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ERIC Number: ED328748
Record Type: RIE
Publication Date: 1990-Dec-1
Pages: 12
Abstractor: N/A
Reference Count: N/A
ISBN: N/A
ISSN: N/A
The Teacher Proximity Continuum: A Conceptual Framework for the Analysis of Teacher-Related Phenomena.
Camp, William G.; Heath-Camp, Betty
In conjunction with a national study on the induction process for beginning vocational teachers, researchers developed a general conceptual framework for the classification and analysis of teacher-related phenomena. The framework, called the Teacher Proximity Continuum, has proved useful in analysis of negative influences, positive influences, significant events, and assistance provided to teachers. Based on functional distance from the teacher, the continuum has been used to classify over 5,000 events and influences up to this point and appears to hold great promise for utility in continuing analysis. Two samples of beginning vocational teachers participated in the study, 12 first-year teachers and 13 third-year teachers. Data for the analysis were collected from the teachers for a year using nominal group technique, interviews, and daily logs. A total of 281 NGT problem statements and 1,777 daily log negative influences were identified. The grouping system that emerged was based on the functional proximity to the teacher. Categories or domains of interest were then developed. The Teacher Proximity Continuum consists of eight domains at five levels of functional distance from the teacher. The five distance levels are personal characteristics, professional skills, interpersonal relationships, educational system, and extra system (outside educational system boundaries). The domains are internal, pedagogy, curriculum, program, peer, student, system, and community. The model was valid for the purpose for which it was used, reliable, and inclusive of the events analyzed. (Five references and a figure describing the Teacher Proximity Continuum are included.) (Author/NLA)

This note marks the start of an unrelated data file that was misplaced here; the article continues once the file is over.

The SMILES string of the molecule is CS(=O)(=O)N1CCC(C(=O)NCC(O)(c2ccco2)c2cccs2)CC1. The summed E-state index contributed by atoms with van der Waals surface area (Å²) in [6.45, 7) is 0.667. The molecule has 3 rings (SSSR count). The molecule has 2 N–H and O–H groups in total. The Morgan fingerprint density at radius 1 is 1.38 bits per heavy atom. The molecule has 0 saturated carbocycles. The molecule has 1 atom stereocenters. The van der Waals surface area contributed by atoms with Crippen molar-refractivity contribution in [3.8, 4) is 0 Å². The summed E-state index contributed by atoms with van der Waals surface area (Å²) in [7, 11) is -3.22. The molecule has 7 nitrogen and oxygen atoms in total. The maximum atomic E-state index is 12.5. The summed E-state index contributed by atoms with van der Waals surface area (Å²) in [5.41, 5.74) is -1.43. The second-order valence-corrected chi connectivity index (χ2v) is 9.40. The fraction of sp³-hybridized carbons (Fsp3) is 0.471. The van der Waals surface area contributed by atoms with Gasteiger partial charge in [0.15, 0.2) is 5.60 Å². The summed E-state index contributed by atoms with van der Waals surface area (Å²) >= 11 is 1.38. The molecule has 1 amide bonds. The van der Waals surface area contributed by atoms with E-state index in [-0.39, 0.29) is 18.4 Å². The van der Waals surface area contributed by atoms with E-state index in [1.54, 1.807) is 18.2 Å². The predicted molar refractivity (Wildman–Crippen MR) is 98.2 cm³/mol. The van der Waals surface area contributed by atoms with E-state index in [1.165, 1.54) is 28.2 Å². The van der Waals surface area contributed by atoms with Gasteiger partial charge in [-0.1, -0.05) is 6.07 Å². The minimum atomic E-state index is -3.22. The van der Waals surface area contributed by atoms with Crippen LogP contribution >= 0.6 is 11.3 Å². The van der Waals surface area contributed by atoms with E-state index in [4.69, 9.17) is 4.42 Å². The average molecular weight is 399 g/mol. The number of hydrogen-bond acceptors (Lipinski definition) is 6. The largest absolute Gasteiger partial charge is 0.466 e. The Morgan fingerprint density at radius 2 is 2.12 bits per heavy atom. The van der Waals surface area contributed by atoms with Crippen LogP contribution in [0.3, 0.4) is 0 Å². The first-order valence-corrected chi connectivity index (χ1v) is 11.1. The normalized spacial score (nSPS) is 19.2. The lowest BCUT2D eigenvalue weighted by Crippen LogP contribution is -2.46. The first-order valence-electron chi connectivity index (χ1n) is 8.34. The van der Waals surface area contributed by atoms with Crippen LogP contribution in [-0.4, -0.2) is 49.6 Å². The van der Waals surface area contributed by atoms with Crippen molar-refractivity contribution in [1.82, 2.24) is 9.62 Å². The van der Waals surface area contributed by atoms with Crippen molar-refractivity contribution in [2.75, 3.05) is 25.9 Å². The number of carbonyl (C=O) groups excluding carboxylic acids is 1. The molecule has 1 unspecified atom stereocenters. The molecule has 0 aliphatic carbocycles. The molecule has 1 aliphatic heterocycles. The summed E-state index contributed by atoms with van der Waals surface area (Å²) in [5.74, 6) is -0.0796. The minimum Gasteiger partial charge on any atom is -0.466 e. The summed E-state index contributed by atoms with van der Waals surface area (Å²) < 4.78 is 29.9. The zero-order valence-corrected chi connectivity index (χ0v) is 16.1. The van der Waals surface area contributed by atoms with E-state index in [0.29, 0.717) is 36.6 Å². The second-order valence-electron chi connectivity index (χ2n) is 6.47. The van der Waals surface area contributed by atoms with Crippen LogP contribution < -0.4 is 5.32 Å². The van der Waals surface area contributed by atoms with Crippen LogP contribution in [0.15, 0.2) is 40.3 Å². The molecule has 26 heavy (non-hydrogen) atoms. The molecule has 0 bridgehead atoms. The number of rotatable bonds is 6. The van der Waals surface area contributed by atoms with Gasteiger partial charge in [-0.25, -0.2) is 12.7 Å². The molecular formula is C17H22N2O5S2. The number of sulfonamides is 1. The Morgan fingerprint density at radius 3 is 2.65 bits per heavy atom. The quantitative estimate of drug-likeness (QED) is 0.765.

Publication Type: Speeches/Meeting Papers; Reports - Evaluative
Education Level: N/A
Audience: N/A
Language: English
Sponsor: Office of Vocational and Adult Education (ED), Washington, DC.
Authoring Institution: N/A
Identifiers: N/A
Note: Paper presented at the American Vocational Association Convention (Cincinnati, OH, December 1, 1990). For related documents, see ED 303 628, ED 312 501, CE 056 941, and CE 056 944.